Festivals and Cities meeting together on 27 May
31 May 2021
Some Notable Points Arising from the Festival Cities (a)Live Workshop / Bergen 27 May 2021
The workshop was held in the context of the Bergen International Summit and the Bergen International Festival. It celebrated the links cities have with their festivals around the world.
In one way the symbiotic relationship has become so rooted in city life over the last 70 years that the case that it is beneficial to both needs no justification. Every generation of city officials and politicians, however, and every new festival director, is in the process of rediscovering the extraordinary benefits that accrue when the links are strong and generous.
The European Community, as it then was, realised this over thirty years ago when it initiated the European Capitals of Culture, one of its unqualified successes, showing cultural investment allies closely with city economic and social development. An award, though, leaves out all those places that do not get it. The goal now must be to help the others gather similar benefits and festivals are a reliable tool for doing so.
For the European Commission itself, the attraction of city-festival closeness is that it cuts across so many policy areas, from sustainable tourism to green recovery. Importantly too it allows citizens to be addressed not just as audiences but as participants in European development.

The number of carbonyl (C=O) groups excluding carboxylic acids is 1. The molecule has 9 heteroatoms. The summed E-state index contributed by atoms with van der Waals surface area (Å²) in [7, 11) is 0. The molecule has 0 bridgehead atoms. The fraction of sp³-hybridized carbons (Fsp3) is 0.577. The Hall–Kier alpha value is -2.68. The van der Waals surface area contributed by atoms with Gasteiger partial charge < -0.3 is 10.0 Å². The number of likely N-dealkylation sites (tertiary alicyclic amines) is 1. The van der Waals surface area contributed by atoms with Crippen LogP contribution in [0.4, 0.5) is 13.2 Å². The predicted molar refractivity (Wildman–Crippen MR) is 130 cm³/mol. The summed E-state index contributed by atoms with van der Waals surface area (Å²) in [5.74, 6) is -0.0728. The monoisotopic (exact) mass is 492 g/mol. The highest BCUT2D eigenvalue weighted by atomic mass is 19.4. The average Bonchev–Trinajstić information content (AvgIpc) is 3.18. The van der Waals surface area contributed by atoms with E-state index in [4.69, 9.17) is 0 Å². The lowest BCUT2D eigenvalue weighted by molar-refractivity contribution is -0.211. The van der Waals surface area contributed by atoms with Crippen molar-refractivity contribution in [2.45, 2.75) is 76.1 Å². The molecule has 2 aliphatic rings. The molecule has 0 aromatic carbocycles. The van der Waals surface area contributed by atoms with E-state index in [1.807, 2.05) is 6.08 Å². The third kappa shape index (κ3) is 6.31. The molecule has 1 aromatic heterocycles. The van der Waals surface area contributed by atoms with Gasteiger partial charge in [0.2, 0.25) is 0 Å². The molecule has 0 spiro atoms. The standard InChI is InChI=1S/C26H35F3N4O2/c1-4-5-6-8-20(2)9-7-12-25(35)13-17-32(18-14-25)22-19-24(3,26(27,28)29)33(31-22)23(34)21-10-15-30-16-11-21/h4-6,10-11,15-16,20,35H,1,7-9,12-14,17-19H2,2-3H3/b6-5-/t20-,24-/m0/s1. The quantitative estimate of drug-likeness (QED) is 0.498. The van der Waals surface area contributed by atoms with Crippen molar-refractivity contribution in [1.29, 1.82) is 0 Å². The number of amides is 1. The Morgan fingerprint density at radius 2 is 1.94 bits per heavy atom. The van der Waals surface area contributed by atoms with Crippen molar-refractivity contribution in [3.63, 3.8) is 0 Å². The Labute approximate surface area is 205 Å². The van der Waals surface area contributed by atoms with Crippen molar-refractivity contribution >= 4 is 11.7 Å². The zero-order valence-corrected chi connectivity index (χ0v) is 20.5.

It is a way, as well, to advance the increasingly relevant 'well-being' agenda. Involvement in performance, even as a spectator, improves not only the emotional state but guards against 'burn-out' and social isolation.
To draw attention to all the benefits, EFA and its cities' group are forming a festival cities seal for Invention label via the Europe for Festivals - Festivals for Europe (EFFE) programme. It is designed to help cities and their festivals make the most of the alliance. As one senior city cultural manager outlined, it will be helpful in integrating disparate organisers and highlighting resilient spaces. Festivals have become a major force in city recovery plans.
The intention of the new seal is to be seen as a tool for both sides, helping with the sharing of best practice and in designing projects. It builds on the idea, as a festival director put it, that only if a programme is interesting will it engage both the local community and visitors. The ideas need to build on strong stories, and qualities that are special: beyond the ordinary. It is through showcasing the identity of a place that a festival can draw on the niche characteristics that will appeal to international artistic audiences.
The seal was described prosaically as a widget for the use of arts and city managers alike. That naturally posed the question, 'how big is your widget?' The answer, of course, is as big as it needs to be to make a difference.
by Simon Mundy